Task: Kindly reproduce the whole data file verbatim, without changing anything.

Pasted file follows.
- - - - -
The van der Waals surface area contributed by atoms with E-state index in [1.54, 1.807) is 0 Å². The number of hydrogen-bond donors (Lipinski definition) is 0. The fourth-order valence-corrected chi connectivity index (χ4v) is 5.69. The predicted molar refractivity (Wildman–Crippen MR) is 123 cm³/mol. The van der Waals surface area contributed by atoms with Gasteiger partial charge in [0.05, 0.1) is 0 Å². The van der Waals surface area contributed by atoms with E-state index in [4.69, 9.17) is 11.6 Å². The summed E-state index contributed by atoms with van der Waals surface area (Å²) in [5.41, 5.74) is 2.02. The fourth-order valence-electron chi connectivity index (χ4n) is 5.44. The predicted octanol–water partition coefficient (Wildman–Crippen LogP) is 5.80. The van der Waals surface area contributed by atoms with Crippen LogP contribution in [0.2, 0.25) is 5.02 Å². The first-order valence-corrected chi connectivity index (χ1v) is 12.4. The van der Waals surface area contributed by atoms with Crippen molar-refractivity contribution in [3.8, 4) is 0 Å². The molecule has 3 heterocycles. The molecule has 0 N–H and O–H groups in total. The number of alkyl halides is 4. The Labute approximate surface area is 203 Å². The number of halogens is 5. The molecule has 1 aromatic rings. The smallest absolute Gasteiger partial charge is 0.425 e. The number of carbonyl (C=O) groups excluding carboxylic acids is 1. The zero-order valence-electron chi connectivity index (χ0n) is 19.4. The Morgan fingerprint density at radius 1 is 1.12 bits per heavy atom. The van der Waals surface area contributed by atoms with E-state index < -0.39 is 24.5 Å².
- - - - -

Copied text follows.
The van der Waals surface area contributed by atoms with E-state index in [1.54, 1.807) is 0 Å². The number of hydrogen-bond donors (Lipinski definition) is 0. The fourth-order valence-corrected chi connectivity index (χ4v) is 5.69. The predicted molar refractivity (Wildman–Crippen MR) is 123 cm³/mol. The van der Waals surface area contributed by atoms with Gasteiger partial charge in [0.05, 0.1) is 0 Å². The van der Waals surface area contributed by atoms with E-state index in [4.69, 9.17) is 11.6 Å². The summed E-state index contributed by atoms with van der Waals surface area (Å²) in [5.41, 5.74) is 2.02. The fourth-order valence-electron chi connectivity index (χ4n) is 5.44. The predicted octanol–water partition coefficient (Wildman–Crippen LogP) is 5.80. The van der Waals surface area contributed by atoms with Crippen LogP contribution in [0.2, 0.25) is 5.02 Å². The first-order valence-corrected chi connectivity index (χ1v) is 12.4. The van der Waals surface area contributed by atoms with Crippen molar-refractivity contribution in [3.8, 4) is 0 Å². The molecule has 3 heterocycles. The molecule has 0 N–H and O–H groups in total. The number of alkyl halides is 4. The Labute approximate surface area is 203 Å². The number of halogens is 5. The molecule has 1 aromatic rings. The smallest absolute Gasteiger partial charge is 0.425 e. The number of carbonyl (C=O) groups excluding carboxylic acids is 1. The zero-order valence-electron chi connectivity index (χ0n) is 19.4. The Morgan fingerprint density at radius 1 is 1.12 bits per heavy atom. The van der Waals surface area contributed by atoms with E-state index < -0.39 is 24.5 Å².